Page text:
Thanks for the screen grabs, Rezfactor. The black contour on certain transitions, especially noticeable on edges of faces, is a common Sony detail artifact in my experience. You might try turning detail black limit all the way up to 35 to make the line thinner. You might also do some tests with detail off, but aperture on.

The 450 is the first SD camera I've owned where detail off still offers decent natural sharpness and gets rid of the typical artificial detail enhancement artifacts.

For anybody considering purchasing a DSR-450WS, if you are interested in
watching a DVD of the motion/filmlook tests I did of windsurfers, send me a
private message with your address, and I will mail a DVD.

Jeff Regan
Shooting Star Video
www.ssv.com (http://www.ssv.com)

Deadzone
05-09-2006, 09:48 AM
Did you get my email. I would really like to see some actual footage. Thanks.

Dino
05-09-2006, 11:08 AM
Deadzone,

On its way!

Jeff Regan
Shooting Star Video
www.ssv.com

jin08611
05-09-2006, 01:07 PM
i would get DSR 590 used and get the UVW2800 beta mobile deck then you have the best in both world. if you need to get the DSR 450 i would get with SDI card....

good luck

Ralph Oshiro
05-09-2006, 02:57 PM
I was thinking about the SDI board, but what would I record to?

Deadzone
05-09-2006, 08:32 PM
Deadzone,

On its way!

Jeff Regan
Shooting Star Video
www.ssv.com

Thanks, I'll look out for them. BTW Rezfactor, keep the pictures and if you can, video coming. It's great to be able to see how the camera performs on people.

Dino
05-09-2006, 08:37 PM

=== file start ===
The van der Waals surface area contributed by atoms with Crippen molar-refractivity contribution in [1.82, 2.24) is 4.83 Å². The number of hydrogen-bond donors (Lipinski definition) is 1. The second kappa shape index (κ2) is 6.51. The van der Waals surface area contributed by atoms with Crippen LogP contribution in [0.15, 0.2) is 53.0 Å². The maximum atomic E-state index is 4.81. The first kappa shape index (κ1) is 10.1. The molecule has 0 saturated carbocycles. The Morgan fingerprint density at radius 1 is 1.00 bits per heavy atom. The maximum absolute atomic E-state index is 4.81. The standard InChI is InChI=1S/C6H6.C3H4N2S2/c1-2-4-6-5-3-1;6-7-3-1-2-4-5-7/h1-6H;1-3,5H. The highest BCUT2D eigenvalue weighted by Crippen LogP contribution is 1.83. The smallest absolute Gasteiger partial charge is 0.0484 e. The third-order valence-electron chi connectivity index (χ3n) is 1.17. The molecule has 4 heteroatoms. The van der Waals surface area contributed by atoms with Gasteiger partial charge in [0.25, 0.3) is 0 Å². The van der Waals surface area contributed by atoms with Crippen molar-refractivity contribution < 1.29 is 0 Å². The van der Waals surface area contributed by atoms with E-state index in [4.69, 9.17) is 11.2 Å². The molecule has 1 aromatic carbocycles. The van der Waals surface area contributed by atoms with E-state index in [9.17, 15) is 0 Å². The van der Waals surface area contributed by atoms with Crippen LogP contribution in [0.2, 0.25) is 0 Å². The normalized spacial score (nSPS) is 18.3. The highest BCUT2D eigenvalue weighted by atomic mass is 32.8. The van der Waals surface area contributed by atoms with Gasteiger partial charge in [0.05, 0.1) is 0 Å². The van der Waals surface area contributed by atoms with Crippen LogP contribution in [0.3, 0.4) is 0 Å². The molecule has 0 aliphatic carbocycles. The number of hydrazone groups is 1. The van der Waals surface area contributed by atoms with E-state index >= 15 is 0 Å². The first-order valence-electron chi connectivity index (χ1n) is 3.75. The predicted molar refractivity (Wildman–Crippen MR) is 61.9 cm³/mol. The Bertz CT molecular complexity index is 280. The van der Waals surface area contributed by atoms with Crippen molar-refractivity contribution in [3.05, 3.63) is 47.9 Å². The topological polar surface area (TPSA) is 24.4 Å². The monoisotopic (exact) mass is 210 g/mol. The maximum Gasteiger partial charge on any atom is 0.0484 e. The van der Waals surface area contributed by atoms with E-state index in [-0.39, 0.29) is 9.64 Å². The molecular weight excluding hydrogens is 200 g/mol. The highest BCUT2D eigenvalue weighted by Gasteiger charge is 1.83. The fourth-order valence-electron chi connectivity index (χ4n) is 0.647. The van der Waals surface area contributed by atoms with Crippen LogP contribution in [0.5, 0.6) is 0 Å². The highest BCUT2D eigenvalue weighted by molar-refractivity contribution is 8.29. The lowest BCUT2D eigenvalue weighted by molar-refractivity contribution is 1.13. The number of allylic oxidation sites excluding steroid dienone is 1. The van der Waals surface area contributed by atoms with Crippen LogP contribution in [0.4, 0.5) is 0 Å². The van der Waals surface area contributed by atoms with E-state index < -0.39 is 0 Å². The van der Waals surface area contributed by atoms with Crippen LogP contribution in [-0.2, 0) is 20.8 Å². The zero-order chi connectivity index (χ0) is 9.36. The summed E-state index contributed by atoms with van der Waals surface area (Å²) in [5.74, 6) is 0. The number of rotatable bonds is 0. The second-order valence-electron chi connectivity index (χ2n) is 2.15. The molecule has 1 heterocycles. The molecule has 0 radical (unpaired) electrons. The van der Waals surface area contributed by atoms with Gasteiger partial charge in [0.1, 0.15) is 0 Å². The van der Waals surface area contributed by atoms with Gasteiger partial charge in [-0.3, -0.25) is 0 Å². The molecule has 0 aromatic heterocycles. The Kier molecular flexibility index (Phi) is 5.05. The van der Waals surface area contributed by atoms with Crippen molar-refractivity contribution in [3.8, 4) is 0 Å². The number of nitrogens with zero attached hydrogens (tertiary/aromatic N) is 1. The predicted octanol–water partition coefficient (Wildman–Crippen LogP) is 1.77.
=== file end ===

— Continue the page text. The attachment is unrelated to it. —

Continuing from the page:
Rezfactor,

Now I know why you chose a camera with 65db SN and good sensitivity--saw
your streaming samples on your site, all night scenes, very nice looking footage.

If you added the SDI output, you could record on a 4:2:2 format, tape or a drive, like the uncompressed Bonsai Drive, if you thought that would be beneficial for green screen. If 4:2:2 is really important, then an SDX-900, with its new, lower price point makes some sense.

Jeff Regan
Shooting Star Video
www.ssv.com (http://www.ssv.com)

Ralph Oshiro
05-09-2006, 11:11 PM
Oh my god! That footage on my site is SO old! But thanks for the compliments! A lot of it was shot with a crummy VX2000. I'm guessing that the DSR450 is just as fast, but with a LOT less noise. Finally, someone gets it! Can't wait to get this camera out on the street one night. Been so damn busy at work.

Yeah, I looked at Bonsai's site once. I was just wondering out loud, since the SDI board isn't that expensive (about $1,200). Don't think I really need it. I saw some of Simon's SDI 4:2:2 vs. DV 4:1:1 test frames, and the difference wasn't THAT dramatic. Part of why I went with this camera was to keep my simple and easy DV workflow anyway. Thanks for your input, Dino!

Ralph Oshiro
05-09-2006, 11:29 PM
Another one:

http://www.24framefilms.com/G6.jpg

Applied Magic Bullet Movie Looks' plug-in: Buffalo

Ralph Oshiro
05-09-2006, 11:45 PM
Some things on my desk (about 10 footcandles) . . .

http://www.24framefilms.com/d1.jpg

Uncorrected (detail "off," DCC "off").


http://www.24framefilms.com/d2.jpg

Magic Bullet Look Suite plug-in applied: Color Reversal.


http://www.24framefilms.com/d3.jpg

Magic Bullet Look Suite plug-in applied: Bleach Bypass.


http://www.24framefilms.com/d4.jpg

Magic Bullet Look Suite plug-in applied: Punchy.


http://www.24framefilms.com/d5.jpg

Magic Bullet Look Suite plug-in applied: White Diffusion Max.

Dino
05-10-2006, 07:16 AM